As modern as the web is, WordPress is still king. It’s not the most scalable, but is still compelling with its long history and UX. How can we leverage Next.js to bring WordPress to the modern web? We’ll walk through the tools that Next.js provides us to scale WordPress to the world. We’ll talk about what APIs we can use to easily wrangle WordPress content and how we can make the dynamic bits static.
Scaling WordPress with Next.js
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1. Introduction to WordPress and the Jamstack
Hey, everyone. We're going to talk about WordPress and how we can scale it with Next.js. So who am I? I'm Colby Fayok. I'm the one hugging BB8 and Kylo Ren over there. I work with the dev community as a developer advocate for Appletools. You can find me pretty much anywhere on the web by just Googling my name, as I'm the only one in the world.
So let's start off by addressing the CMS in the room. It's 2021, and some developers would cringe at the thought of WordPress. But frankly, we're still living in a WordPress world. According to Build with Trends, if we look at the CMS distribution of the top 1 million sites, 40% of websites are using WordPress. I'm not quite sure how accurate this number is, but if you look at the number of detections on the built with site, it's over 800 million installs of WordPress. That's a staggering number. While we might not all want to use WordPress, it's realistically around to stay for the foreseeable future. So let's talk about how we can take advantage of the King CMS and use it to power our static Jamstack sites in 2021.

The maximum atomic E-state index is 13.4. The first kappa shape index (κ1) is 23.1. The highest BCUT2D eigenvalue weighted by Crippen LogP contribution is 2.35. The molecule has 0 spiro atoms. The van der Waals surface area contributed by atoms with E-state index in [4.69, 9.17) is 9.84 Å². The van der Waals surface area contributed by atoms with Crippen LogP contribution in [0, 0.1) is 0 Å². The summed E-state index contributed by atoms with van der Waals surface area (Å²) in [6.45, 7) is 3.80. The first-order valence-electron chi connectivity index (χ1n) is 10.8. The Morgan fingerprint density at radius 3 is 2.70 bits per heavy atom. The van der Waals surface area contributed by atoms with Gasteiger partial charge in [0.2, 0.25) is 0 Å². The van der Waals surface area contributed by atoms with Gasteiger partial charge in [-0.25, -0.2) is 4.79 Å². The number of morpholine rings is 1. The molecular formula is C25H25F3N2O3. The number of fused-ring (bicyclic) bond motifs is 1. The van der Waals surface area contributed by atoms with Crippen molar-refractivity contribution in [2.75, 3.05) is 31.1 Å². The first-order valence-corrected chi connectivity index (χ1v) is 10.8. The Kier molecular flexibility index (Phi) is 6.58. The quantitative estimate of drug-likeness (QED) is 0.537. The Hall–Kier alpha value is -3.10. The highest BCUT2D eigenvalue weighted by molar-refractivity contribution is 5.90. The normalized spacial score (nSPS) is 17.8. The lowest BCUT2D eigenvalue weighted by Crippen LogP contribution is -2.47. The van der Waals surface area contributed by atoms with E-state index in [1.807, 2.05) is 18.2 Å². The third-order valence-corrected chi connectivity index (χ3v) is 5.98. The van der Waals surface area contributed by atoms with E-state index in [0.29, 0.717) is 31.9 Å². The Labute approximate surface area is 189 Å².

So to start, what does Headless actually mean? With our traditional stack, somebody visits a page in the browser. The browser reaches out to the server. The server will do all the work like request data from our database, where it then returns the HTML for the page and returns a response. And if we're lucky, it'll return that cache. Finally, the browser displays that response to the person visiting the site. With a Headless approach, that request to the server is asynchronous on the client. In this particular example, the person would visit a page in the browser and immediately get a response straight from storage. Once that page loads in the browser, the browser will kick off another request to a server, which can load all the dynamic content. But I would imagine you'd be wondering, why would we want to make a client-side request to a CMS like WordPress? And that's not necessarily the recommended approach, that's where Static Site Generators come in to do the hard lifting before your page is the browser, which is what has given rise to what people now call the Jamstack.
2. WordPress and the JAMstack
We would compile the site to a static site using Next.js or another tool, which is a static site generator. JAMstack sites have built-in features for performance, reliability, and cost. Serving static HTML files is faster than server-based solutions like WordPress. Load balancing and auto scaling are not perfect solutions for handling traffic. Serving static files from storage or a CDN allows for infinite scalability. Storage is cheap, and managing servers can be expensive. WordPress is a compelling option for nontechnical users due to its familiarity and thriving ecosystem.